Economics and Finance Faculty Publications and Presentations

Social networks and Black–White differentials in public employment agency usage among mature job seekers

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We conceptually and empirically analyze how local labor market weakness impacts the usage of public employment agencies (PEAs) between Blacks and Whites in the USA. Employing restricted-use data from the National Longitudinal Survey of Youth, our empirical results indicate that Blacks have higher PEA-usage rates than Whites, likely caused by their higher unemployment rates. However, Whites in regions with relatively weak professional networks tended to tap into PEAs more than otherwise similar Blacks, reducing the Black–White differential in PEA usage. These findings fit with the conceptual prediction that Whites endure a disproportionate negative impact when tighter labor markets (and thus fewer referrals) exist. They also raise the question about whether current anti-labor-market discrimination policies account for potential job-referral differentials between Black and Whites. To the extent that employers favor employee recommendations from members of a particular racial/ethnic group, then perhaps policy targeting discrimination in the workplace should consider how job openings are initially advertised and subsequently filled.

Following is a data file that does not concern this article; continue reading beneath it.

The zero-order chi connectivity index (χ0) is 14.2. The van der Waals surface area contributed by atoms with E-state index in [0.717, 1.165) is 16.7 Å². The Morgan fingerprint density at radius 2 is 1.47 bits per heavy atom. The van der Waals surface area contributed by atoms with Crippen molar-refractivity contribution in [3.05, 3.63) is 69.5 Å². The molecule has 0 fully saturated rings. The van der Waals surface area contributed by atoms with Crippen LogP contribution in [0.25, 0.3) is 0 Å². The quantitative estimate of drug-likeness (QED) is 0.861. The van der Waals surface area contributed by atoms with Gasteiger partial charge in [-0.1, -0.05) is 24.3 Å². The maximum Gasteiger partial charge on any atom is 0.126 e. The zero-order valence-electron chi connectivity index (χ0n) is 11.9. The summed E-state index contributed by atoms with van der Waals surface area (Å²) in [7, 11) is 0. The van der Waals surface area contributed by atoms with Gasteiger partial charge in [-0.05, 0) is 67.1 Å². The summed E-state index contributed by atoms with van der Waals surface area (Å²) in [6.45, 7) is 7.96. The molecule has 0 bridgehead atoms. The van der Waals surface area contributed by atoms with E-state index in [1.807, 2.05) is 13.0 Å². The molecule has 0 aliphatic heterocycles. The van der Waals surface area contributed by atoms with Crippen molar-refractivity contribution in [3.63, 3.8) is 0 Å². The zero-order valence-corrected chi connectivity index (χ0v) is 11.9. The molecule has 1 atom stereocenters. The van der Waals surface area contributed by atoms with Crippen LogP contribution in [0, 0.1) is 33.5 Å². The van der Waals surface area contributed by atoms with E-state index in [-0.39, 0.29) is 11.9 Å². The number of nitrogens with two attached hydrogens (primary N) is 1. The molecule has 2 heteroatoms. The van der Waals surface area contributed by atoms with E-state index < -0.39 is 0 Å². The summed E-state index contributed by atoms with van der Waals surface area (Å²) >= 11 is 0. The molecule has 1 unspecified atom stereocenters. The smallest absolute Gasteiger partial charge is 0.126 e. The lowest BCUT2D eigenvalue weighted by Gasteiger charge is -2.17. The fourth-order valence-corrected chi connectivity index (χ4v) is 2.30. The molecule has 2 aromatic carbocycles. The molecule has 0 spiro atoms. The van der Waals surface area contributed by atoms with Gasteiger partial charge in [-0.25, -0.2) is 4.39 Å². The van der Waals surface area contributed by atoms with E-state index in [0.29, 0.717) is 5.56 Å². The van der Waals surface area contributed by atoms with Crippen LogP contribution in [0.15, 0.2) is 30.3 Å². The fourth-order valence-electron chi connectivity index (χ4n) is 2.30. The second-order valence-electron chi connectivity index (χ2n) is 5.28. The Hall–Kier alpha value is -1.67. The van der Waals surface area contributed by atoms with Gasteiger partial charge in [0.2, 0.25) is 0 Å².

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The Annals of Regional Science